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Don Edgar

Peak: Reinventing middle age by Patricia Edgar and Don Edgar

April 2017, no. 390

We are often told that baby boomers reshaped every stage of life they passed through. They are the most liberal-minded, creative, self-assured – and most of all, lucky – generation in history. Pop music, the sexual revolution, environmentalism, the internet – there is little, it seems, they have not been responsible for in the modern world. As they approach th ...

Debates about the balance between life and work are currently running hot in the media, government and the publishing world. Don Edgar, foundation director of the Australian Institute of Family Studies, delivers a passionately argued and engagingly written analysis of the various issues currently affecting work culture and the family. He focuses on women juggling motherhood and work, the masculine workplace culture that considers family issues none of its concern, future directions for children’s learning and development, the challenges posed by our ageing population and the continuing erosion of traditional full-time work.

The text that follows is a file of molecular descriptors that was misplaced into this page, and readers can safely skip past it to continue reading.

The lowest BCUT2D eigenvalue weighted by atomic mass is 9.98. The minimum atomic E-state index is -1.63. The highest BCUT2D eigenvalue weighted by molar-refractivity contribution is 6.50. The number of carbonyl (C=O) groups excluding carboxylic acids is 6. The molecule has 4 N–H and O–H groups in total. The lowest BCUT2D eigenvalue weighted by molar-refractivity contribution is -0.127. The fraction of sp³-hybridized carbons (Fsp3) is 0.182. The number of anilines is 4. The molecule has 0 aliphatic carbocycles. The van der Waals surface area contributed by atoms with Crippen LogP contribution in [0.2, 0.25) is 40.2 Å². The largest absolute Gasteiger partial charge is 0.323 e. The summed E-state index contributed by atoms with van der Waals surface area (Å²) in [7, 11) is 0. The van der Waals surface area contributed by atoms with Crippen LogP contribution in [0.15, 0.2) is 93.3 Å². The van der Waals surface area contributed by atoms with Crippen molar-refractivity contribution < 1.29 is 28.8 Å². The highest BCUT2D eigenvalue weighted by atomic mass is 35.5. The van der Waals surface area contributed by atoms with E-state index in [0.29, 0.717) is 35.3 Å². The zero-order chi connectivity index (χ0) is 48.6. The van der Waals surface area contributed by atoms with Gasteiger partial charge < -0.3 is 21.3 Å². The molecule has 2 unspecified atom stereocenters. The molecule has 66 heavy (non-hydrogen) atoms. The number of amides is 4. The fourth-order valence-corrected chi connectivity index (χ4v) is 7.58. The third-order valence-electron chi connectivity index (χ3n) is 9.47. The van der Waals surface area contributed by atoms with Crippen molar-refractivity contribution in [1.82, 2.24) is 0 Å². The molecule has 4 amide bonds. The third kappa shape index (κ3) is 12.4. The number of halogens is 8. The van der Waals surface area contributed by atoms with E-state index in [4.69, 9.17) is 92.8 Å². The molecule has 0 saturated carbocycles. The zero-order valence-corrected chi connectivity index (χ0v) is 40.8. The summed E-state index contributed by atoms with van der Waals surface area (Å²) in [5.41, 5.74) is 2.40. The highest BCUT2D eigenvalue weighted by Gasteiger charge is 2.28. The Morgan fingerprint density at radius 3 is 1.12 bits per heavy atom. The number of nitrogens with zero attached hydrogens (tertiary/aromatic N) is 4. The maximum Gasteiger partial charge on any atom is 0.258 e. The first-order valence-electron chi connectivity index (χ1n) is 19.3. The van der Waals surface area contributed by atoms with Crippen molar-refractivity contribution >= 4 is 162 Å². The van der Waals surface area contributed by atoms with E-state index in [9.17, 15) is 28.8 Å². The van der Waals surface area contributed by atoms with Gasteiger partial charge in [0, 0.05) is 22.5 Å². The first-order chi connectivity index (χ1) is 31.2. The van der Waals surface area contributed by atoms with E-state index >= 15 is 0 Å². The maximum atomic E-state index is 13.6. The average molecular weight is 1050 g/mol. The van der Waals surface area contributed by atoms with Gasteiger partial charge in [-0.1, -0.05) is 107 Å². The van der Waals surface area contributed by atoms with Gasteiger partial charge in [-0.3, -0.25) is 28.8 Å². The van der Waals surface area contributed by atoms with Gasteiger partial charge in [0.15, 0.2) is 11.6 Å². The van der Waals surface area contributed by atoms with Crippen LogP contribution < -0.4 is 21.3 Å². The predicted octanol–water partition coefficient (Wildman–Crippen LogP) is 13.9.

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Don Edgar has brought his wealth of experience in monitoring Australian society and its institutions to reflect on the changes now taking place and what needs to be done about them. The Patchwork Nation summarises the key aspects of social change, identifies the challenges associated with them (specifically for government) and sets out a coherent strategy for reform built around a strengthened role for local communities in responding to the forces of global economic change. This involves covering a huge amount of material. In this regard, the book succeeds in bringing together a number of disparate trends, ideas and themes, and makes them accessible to a wide audience. The book also contains a good deal of insight into the changes taking place. Yet there are questions to be asked about the extent to which some aspects of Edgar’s analysis are as compelling as the solutions he proposes. While many of the proposals developed in Section 3 are attractive, they do not always link with the forces for change described in Sections 1 and 2, and they are not always convincing.

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